Bitcoin dropped below $ 38,000 on Monday as global markets tumbled on concerns that Russia’s invasion, and the spiraling commodities prices it unleashed, could have a wider and longer-lasting impact than previously thought.

The largest cryptocurrency fell as much as 3.7% to $ 37,596 early Monday in Asia, its lowest level in a week, before recovering slightly. Ether declined as much as 4.6% to $ 2,508.80, the lowest since February 24. Other top tokens like Solano, Cardano and Avalanche also fell, according to pricing from CoinGecko.

Bitcoin has now given up all of the gains it notched up early last week, and is again trading broadly in line with other risk assets. Monday’s losses came as oil soared on concerns the US and its allies might prohibit Russian oil imports, putting more upward pressure on already elevated inflation.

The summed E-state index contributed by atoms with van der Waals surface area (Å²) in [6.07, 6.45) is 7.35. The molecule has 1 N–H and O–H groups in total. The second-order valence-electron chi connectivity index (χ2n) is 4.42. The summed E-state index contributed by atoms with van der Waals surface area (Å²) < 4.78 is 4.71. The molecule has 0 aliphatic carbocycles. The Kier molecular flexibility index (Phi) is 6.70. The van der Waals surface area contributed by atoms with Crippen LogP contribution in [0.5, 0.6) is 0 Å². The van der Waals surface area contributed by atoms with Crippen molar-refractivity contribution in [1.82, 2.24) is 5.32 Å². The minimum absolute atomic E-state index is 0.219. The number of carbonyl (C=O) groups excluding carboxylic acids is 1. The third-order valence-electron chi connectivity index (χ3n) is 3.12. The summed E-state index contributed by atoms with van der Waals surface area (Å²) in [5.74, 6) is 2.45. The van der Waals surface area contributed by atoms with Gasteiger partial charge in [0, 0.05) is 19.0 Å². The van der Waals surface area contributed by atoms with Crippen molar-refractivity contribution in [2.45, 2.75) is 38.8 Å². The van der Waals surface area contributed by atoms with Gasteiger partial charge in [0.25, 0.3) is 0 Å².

For most of this year, Bitcoin has been trading sideways, failing to sustain any advances about $ 45,000. Edward Moya, senior market analyst at Oanda, wrote in a note on Friday that “Bitcoin’s broadening formation could see selling pressure look to test the $ 37 000 area. ”

The decline in cryptocurrencies mirrored a broad selloff across Asian stock markets on Monday, which saw Hong Kong’s Hang Seng Index slump 3.6% and Japan’s Nikkei benchmark drop 3%. Russian President Vladimir Putin said on Sunday the war will continue until Ukraine accepts his demands, pummeling hopes for a quick resolution.

With Russia’s invasion nearing the two-week mark, a debate has been raging about whether cryptocurrencies are a hedge against increasing willingness among governments to seize financial assets – or a convenient sanctions-evasion tool that needs stricter policing.

Lloyd Blankfein, the former chief executive officer of Goldman Sachs Group Inc., in a tweet late Sunday said crypto prices currently do not appear to support the former argument.

© 2022 Bloomberg





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